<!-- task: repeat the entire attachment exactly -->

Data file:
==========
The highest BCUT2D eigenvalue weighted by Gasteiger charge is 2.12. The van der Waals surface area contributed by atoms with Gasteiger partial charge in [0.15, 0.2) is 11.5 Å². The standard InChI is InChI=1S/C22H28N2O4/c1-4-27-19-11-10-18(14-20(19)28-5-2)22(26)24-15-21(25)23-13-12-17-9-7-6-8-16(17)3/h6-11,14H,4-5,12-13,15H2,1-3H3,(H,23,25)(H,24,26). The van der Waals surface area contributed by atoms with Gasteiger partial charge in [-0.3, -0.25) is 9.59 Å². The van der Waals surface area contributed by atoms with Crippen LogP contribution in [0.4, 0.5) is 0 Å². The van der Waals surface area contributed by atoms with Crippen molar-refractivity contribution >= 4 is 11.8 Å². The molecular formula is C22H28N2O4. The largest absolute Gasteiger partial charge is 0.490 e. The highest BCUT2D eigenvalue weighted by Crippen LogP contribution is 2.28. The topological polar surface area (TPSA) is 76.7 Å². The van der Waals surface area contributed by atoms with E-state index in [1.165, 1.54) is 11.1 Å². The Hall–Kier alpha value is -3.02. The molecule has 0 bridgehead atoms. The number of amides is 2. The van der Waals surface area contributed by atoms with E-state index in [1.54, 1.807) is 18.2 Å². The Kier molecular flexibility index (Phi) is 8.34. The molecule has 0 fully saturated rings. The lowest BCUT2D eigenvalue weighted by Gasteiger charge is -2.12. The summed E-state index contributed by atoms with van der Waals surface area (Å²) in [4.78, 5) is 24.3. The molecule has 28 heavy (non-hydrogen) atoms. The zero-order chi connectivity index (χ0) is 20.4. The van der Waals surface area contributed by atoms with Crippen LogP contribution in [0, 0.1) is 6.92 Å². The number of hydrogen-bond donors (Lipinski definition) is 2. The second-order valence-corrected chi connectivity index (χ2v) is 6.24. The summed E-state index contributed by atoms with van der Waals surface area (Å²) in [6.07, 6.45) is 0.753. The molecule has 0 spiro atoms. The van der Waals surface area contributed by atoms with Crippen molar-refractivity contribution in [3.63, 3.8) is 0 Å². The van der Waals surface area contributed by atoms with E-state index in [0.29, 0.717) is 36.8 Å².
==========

The highest BCUT2D eigenvalue weighted by Gasteiger charge is 2.12. The van der Waals surface area contributed by atoms with Gasteiger partial charge in [0.15, 0.2) is 11.5 Å². The standard InChI is InChI=1S/C22H28N2O4/c1-4-27-19-11-10-18(14-20(19)28-5-2)22(26)24-15-21(25)23-13-12-17-9-7-6-8-16(17)3/h6-11,14H,4-5,12-13,15H2,1-3H3,(H,23,25)(H,24,26). The van der Waals surface area contributed by atoms with Gasteiger partial charge in [-0.3, -0.25) is 9.59 Å². The van der Waals surface area contributed by atoms with Crippen LogP contribution in [0.4, 0.5) is 0 Å². The van der Waals surface area contributed by atoms with Crippen molar-refractivity contribution >= 4 is 11.8 Å². The molecular formula is C22H28N2O4. The largest absolute Gasteiger partial charge is 0.490 e. The highest BCUT2D eigenvalue weighted by Crippen LogP contribution is 2.28. The topological polar surface area (TPSA) is 76.7 Å². The van der Waals surface area contributed by atoms with E-state index in [1.165, 1.54) is 11.1 Å². The Hall–Kier alpha value is -3.02. The molecule has 0 bridgehead atoms. The number of amides is 2. The van der Waals surface area contributed by atoms with E-state index in [1.54, 1.807) is 18.2 Å². The Kier molecular flexibility index (Phi) is 8.34. The molecule has 0 fully saturated rings. The lowest BCUT2D eigenvalue weighted by Gasteiger charge is -2.12. The summed E-state index contributed by atoms with van der Waals surface area (Å²) in [4.78, 5) is 24.3. The molecule has 28 heavy (non-hydrogen) atoms. The zero-order chi connectivity index (χ0) is 20.4. The van der Waals surface area contributed by atoms with Crippen LogP contribution in [0, 0.1) is 6.92 Å². The number of hydrogen-bond donors (Lipinski definition) is 2. The second-order valence-corrected chi connectivity index (χ2v) is 6.24. The summed E-state index contributed by atoms with van der Waals surface area (Å²) in [6.07, 6.45) is 0.753. The molecule has 0 spiro atoms. The van der Waals surface area contributed by atoms with Crippen molar-refractivity contribution in [3.63, 3.8) is 0 Å². The van der Waals surface area contributed by atoms with E-state index in [0.29, 0.717) is 36.8 Å².